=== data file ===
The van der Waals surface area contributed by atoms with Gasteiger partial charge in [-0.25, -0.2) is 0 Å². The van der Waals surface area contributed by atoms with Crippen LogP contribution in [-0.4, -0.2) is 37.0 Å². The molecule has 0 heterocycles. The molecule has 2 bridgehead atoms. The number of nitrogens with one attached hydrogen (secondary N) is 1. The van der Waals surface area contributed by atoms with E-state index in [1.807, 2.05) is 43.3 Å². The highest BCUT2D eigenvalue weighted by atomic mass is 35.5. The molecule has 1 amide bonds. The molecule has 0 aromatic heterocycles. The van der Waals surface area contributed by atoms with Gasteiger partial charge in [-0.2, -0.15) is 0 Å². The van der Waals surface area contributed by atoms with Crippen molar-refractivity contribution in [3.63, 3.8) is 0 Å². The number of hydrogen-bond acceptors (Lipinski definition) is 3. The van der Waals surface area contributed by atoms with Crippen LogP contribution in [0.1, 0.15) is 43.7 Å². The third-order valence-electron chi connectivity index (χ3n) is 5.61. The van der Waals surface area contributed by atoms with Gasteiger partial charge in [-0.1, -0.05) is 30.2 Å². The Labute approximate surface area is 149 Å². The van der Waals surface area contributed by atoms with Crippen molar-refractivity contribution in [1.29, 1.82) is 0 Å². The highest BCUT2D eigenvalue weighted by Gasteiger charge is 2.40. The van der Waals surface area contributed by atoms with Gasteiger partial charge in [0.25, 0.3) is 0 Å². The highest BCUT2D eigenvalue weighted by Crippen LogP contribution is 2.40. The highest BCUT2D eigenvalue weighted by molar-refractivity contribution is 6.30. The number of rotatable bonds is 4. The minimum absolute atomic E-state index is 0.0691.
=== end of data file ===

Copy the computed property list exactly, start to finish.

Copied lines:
The van der Waals surface area contributed by atoms with Gasteiger partial charge in [-0.25, -0.2) is 0 Å². The van der Waals surface area contributed by atoms with Crippen LogP contribution in [-0.4, -0.2) is 37.0 Å². The molecule has 0 heterocycles. The molecule has 2 bridgehead atoms. The number of nitrogens with one attached hydrogen (secondary N) is 1. The van der Waals surface area contributed by atoms with E-state index in [1.807, 2.05) is 43.3 Å². The highest BCUT2D eigenvalue weighted by atomic mass is 35.5. The molecule has 1 amide bonds. The molecule has 0 aromatic heterocycles. The van der Waals surface area contributed by atoms with Gasteiger partial charge in [-0.2, -0.15) is 0 Å². The van der Waals surface area contributed by atoms with Crippen molar-refractivity contribution in [3.63, 3.8) is 0 Å². The number of hydrogen-bond acceptors (Lipinski definition) is 3. The van der Waals surface area contributed by atoms with Crippen LogP contribution in [0.1, 0.15) is 43.7 Å². The third-order valence-electron chi connectivity index (χ3n) is 5.61. The van der Waals surface area contributed by atoms with Gasteiger partial charge in [-0.1, -0.05) is 30.2 Å². The Labute approximate surface area is 149 Å². The van der Waals surface area contributed by atoms with Crippen molar-refractivity contribution in [1.29, 1.82) is 0 Å². The highest BCUT2D eigenvalue weighted by Gasteiger charge is 2.40. The van der Waals surface area contributed by atoms with Gasteiger partial charge in [0.25, 0.3) is 0 Å². The highest BCUT2D eigenvalue weighted by Crippen LogP contribution is 2.40. The highest BCUT2D eigenvalue weighted by molar-refractivity contribution is 6.30. The number of rotatable bonds is 4. The minimum absolute atomic E-state index is 0.0691.